Last week I attended the Association of Writers and Poets annual conference, commonly referred to as AWP. On the road to Minneapolis I was reminded how remarkable dull early April’s color palette can be. Indiana was a bed of fog cascading from South Bend to Gary. My friend and I talked about alien sightings, and I divulged that I had seen one too many television specials and Youtube videos on the subject. I explained that some of the most well documented cases of extraterrestrial visitations in this country had occurred on military bases, that weapons systems would suddenly go offline with no explanation. We tried to conceive of what alien life might look like. My friend spoke of the difficulty at Area 51, which was that humans communicate using verbal language, and the aliens communicated telepathically. I recounted one incident I had seen something about in which several people claimed to have seen an orb of yellow light in a forest that split apart and regrouped, the implication being that it was a life form that could completely unify as one being but split apart for the purpose of some unknown task, perhaps information gathering.
We picked up four other passengers in Chicago. The fog had lifted, but the sky remained a sunny grey. We talked about long term goals for touring, for gathering, laughed at billboards for oddly named strip clubs in rural Wisconsin. We slept, ate bad food, listened to podcasts about criminal behavior and the 9/11 attacks. It was pleasant and important to be six black writers in America without being overwhelmed by collective grief for those many hours, and expressing anger or frustration without having to justify our emotions. Before the journey, I had only met two of my fellow travelers, and by the time we arrived at the Cave Canem Fellows reading at the Loft Literary Center, I was weary but in good spirits.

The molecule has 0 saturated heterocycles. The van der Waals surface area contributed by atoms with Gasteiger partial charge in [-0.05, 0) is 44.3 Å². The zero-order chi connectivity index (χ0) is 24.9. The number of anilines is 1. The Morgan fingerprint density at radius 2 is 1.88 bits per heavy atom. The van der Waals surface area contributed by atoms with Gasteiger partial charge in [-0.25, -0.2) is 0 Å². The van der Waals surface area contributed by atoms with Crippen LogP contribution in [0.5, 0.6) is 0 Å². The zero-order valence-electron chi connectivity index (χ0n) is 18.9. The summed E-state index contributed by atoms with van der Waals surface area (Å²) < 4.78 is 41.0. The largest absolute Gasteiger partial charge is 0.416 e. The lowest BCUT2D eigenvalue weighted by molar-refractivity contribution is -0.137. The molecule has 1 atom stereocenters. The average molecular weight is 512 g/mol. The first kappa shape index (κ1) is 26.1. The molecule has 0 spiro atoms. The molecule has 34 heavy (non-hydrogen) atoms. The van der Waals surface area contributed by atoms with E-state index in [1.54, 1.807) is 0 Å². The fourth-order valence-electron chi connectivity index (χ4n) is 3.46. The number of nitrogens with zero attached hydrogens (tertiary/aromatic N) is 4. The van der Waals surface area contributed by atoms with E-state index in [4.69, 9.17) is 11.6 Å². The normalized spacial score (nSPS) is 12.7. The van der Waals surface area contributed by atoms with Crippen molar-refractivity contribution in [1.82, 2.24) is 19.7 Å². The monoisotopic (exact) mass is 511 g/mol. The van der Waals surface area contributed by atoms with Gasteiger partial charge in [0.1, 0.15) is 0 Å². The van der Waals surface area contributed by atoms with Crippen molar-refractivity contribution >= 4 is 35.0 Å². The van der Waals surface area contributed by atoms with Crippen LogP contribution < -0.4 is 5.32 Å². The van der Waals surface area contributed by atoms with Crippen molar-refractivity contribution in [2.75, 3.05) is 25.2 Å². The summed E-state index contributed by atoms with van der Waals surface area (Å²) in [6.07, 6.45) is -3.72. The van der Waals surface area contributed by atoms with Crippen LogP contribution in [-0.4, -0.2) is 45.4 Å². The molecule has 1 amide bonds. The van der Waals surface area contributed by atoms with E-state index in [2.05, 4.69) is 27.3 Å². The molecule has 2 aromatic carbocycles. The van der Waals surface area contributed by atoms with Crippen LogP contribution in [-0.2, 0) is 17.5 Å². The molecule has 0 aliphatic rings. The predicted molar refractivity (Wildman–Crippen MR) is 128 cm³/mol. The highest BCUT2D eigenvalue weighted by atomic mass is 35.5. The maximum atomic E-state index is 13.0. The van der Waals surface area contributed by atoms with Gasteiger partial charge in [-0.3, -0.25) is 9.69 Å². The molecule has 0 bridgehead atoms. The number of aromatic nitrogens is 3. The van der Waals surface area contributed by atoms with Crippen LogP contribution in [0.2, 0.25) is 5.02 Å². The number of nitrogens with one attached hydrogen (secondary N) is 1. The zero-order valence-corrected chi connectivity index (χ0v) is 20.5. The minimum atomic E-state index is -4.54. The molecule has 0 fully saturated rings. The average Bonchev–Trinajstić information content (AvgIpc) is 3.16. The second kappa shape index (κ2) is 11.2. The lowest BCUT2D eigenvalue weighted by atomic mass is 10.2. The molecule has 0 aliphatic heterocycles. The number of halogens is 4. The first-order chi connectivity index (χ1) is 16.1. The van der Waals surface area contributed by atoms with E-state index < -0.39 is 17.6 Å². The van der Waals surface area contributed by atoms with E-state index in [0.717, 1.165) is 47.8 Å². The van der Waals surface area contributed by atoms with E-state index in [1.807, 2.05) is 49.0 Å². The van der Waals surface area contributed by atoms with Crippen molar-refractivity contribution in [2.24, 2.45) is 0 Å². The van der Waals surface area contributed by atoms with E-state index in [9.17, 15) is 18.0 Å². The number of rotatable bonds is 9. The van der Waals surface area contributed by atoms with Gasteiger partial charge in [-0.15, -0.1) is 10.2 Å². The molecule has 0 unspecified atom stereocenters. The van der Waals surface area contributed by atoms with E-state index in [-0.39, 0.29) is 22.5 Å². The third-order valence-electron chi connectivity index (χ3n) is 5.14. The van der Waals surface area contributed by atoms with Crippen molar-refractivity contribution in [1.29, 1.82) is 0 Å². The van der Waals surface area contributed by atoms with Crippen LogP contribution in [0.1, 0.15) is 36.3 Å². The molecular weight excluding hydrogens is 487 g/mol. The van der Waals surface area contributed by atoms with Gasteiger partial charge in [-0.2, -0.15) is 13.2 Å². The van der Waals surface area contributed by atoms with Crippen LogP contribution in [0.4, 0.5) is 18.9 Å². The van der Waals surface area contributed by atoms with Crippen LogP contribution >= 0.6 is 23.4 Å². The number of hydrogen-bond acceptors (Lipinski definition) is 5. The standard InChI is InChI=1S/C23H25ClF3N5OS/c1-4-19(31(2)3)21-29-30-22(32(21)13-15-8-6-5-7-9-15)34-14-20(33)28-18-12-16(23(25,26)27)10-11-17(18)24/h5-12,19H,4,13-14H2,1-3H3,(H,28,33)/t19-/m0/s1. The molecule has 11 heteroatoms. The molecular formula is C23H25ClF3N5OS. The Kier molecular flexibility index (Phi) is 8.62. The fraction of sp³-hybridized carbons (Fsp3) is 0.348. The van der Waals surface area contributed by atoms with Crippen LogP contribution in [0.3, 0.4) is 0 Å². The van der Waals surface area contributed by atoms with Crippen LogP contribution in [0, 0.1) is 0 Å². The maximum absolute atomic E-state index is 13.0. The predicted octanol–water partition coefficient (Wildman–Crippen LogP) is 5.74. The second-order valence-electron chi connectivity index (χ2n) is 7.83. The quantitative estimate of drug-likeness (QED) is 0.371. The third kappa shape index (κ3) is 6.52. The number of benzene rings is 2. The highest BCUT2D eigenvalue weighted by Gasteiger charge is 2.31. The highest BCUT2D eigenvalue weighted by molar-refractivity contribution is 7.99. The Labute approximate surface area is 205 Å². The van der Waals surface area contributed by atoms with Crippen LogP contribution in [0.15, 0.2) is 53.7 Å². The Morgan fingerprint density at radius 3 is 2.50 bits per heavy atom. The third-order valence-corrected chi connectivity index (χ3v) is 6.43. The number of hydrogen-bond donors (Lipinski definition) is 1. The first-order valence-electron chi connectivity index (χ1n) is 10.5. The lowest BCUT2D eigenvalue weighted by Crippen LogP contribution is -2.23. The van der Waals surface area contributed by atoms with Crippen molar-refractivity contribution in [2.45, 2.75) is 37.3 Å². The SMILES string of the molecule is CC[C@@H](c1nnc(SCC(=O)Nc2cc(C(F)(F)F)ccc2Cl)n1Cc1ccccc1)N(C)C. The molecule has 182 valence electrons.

Cave Canem is known as “the watering hole for black poetry”, a term coined by Nikky Finney. As I sat in the audience, I was overcome by how grateful I was to be part of a species who used language. I wondered if telepathic communication would negate the need for emotion or art. If telepathy was an evolutionary advancement for extraterrestrial species, I’m not sure I want that kind of change. I watched poet after poet get up to the mic and deftly and precisely express their innermost truths, I was once again proud to be a Cave Canem fellow and to be human and present for such an occasion. Later that night, while standing in the long line to get into the Prince Purple Party, held at the night club made famous by Purple Rain, I began to worry that my friend’s brother had forgotten I was coming in to town. He wasn’t returning phone calls or texts, and I expressed my anxiety to two other Cave fellows who I was standing in line with. One, whom I didn’t know very well, offered that she had an extra bed in her room in the host hotel. This of course became the source of several Write A Hotel Room jokes from friends over the course of the conference. The party itself was wild and rowdy. It involved a lot of dancing and a reading of Prince-related poems. If you’ve looked at the photos on Write A House’s website of my house, you’ll already know that I am a big fan of his work. During the night I made at least one joke about Prince showing up at the party, despite his having a show in Detroit the next night. Someone said that maybe he was waiting in the line that stretched around the block, and I laughed at the thought of him ever having stood in line for anything. I concluded that if he were to appear, he’d probably descend from the heavens like the mythical alien being he is.